The novel covers a period of a little bit under a year, during which time the reader is introduced to a number of characters—all through the cynical eyes of one Harriet Vane. This is an important consideration, because as time passes we see her grow out of many of her preconceptions, while trying to come to terms with others—the most important of which is her refusal to accept her true feelings for Peter.
I found it quite interesting that during the period covered by the first two thirds or so of Gaudy Night, Lord Peter is off solving mysteries and having interesting adventures, which are narrated in Murder Must Advertise and The Nine Tailors, the two novels released before this one.
Throughout the book, we witness Harriet finally beginning to see Peter as the individual that he is: as much an outsider in his world as she herself is. She realizes that behind his supercilious façade, he is as vulnerable and as human as she. We also see, for the first time, Peter’s growing dejection in the face of Harriet’s aloofness. (I confess that during my second read I came to understood why there have been so many readers who absolutely hate Harriet—up to this novel, she had been blind to just how miserable she had made Peter.)
I imagine that the original readership had many fewer questions than I did about a number of details. For example, the life at Oxford is completely alien to me. Schools, vivas, dons, deans, fellows, tutors, proctors, and what-not. Then we have mail schedules, domestic arrangements and other commonplace things that are, seventy years later and on the other side of an ocean, very different than how Ms Sayers’ depicts them. It is one of the many indicators of the author’s mastery of her craft that all of the above doesn’t interfere with the reader’s enjoyment of the story.
The novel approaches many topics that were, I’m sure, quite uncomfortable at the time of publication: sexism, politics, feminism, etc. The topic of lesbianism is hinted at, as done in several of the previous Lord Peter Wimsey novels, in a very sensitive manner while being matter of fact about it. And through it all, Ms Sayers manages to slip a number of sly jabs at the publishing side of writing—from blurb writers to foreign edition translators to readers.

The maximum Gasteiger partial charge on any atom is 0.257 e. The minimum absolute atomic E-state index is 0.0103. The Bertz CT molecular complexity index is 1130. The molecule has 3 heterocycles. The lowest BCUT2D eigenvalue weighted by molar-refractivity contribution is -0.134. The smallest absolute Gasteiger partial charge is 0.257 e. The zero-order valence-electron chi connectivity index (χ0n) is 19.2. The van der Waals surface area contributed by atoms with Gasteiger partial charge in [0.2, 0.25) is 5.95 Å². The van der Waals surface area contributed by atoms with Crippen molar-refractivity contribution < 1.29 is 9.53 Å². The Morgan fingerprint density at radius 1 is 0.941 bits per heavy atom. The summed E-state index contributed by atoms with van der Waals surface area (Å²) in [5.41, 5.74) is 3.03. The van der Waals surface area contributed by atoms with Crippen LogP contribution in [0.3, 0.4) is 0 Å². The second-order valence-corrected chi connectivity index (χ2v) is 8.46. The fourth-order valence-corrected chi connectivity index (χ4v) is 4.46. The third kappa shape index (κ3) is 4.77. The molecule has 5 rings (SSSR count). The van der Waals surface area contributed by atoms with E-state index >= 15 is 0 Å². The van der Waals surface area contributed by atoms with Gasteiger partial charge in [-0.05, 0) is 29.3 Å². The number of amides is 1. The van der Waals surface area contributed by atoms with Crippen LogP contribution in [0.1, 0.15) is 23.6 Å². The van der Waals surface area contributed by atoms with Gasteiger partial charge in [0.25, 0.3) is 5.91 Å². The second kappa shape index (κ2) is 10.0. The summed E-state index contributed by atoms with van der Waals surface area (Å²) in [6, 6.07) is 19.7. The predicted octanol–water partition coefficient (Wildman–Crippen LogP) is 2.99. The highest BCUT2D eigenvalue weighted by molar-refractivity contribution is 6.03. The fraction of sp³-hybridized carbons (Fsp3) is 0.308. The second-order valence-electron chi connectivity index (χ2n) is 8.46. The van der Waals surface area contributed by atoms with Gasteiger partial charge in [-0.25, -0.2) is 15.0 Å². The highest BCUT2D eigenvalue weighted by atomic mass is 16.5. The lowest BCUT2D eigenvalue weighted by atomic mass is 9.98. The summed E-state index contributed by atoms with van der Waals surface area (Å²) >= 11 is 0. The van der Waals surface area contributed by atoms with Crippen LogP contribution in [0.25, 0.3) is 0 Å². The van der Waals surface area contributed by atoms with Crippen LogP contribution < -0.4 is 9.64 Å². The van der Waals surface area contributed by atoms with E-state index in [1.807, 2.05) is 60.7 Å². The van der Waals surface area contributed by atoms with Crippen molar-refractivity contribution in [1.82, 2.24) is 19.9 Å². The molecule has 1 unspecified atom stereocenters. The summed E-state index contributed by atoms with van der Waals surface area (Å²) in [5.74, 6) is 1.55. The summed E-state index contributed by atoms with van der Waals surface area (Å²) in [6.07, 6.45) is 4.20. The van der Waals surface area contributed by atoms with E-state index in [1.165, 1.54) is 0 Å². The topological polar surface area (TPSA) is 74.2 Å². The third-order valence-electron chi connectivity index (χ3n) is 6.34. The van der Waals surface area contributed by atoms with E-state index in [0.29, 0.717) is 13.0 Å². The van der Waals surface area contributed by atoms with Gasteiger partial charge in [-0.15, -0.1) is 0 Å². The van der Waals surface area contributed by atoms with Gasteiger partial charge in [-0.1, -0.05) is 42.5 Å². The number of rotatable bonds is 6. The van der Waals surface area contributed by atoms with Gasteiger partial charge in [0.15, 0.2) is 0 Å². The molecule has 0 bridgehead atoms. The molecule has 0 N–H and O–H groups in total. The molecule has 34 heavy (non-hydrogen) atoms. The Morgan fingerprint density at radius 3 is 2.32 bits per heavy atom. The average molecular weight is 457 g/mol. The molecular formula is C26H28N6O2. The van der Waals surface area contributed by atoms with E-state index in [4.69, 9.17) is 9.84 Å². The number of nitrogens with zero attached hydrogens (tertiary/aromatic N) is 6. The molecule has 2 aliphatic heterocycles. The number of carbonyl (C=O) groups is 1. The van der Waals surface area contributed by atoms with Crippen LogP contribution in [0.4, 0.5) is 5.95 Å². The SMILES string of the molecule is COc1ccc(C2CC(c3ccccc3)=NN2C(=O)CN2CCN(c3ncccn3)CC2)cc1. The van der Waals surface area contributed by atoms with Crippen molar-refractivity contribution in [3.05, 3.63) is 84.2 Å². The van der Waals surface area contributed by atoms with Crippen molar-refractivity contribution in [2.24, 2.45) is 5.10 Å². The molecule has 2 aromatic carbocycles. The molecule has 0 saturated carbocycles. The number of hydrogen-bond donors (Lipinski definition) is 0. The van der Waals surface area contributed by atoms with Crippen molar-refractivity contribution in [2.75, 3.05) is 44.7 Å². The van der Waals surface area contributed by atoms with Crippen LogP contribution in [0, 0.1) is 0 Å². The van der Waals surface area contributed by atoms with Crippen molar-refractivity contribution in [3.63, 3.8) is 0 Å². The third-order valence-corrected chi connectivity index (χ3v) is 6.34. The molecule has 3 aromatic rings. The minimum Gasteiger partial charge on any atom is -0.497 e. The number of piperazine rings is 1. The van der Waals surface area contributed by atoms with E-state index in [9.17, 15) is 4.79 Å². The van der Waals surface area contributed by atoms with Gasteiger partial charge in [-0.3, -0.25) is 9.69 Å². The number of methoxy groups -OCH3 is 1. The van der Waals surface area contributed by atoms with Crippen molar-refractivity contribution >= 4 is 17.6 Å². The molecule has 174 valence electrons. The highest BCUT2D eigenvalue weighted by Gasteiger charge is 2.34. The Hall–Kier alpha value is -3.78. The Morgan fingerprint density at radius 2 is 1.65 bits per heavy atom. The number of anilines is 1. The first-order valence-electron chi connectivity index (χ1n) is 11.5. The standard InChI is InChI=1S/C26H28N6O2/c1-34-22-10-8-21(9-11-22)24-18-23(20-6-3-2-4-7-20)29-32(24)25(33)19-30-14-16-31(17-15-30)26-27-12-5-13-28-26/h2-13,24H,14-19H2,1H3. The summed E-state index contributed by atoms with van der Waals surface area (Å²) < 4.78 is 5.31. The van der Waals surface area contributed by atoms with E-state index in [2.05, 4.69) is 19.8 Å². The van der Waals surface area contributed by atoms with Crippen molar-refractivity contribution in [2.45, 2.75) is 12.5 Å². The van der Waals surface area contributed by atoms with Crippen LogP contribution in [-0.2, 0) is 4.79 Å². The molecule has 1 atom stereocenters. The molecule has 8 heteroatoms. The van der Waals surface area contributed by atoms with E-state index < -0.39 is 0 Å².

And the language! Oh the language! Allow me to indulge, by including a couple of brief quotes:
When asked about her writing, Harriet confesses:
“I’ve never yet succeeded in producing a plot without at least six major howlers. Fortunately, nine readers out of ten get mixed up too, so it doesn’t matter. The tenth writes me a letter, and I promise to make the correction in the second edition, but I never do.”
Much later in the novel, after a bit of a disagreement with Lord Peter:
Harriet, finding herself unexpectedly possessed of a magnificent fit of bad temper, went back, determined to extract the last ounce of enjoyment out of it; an exercise in which she was greatly helped by the discovery that the little episode on the loggia…
In the end, Gaudy Night is absorbing to an enormous degree—for a book which theoretically has no great drama, this is one that grabs me by the heart as few others have.
10 out of 10.
* Full list of Lord Peter Wimsey novels:
- Whose Body?
- Clouds of Witness
- Unnatural Death (review)
- Unpleasantness at the Bellona Club
- Strong Poison (review)
- Five Red Herrings
- Have His Carcase (review)
- Murder Must Advertise
- The Nine Tailors
- Gaudy Night
- Busman’s Honeymoon
Also: The Complete Lord Peter Wimsey Stories, which contains all 21 short stories starring the most “perfect English aristocrat”. (Nota bene from Issek: If you do not care to be spoiled, do not—repeat, do not—read the last two stories in this volume until after reading all eleven novels)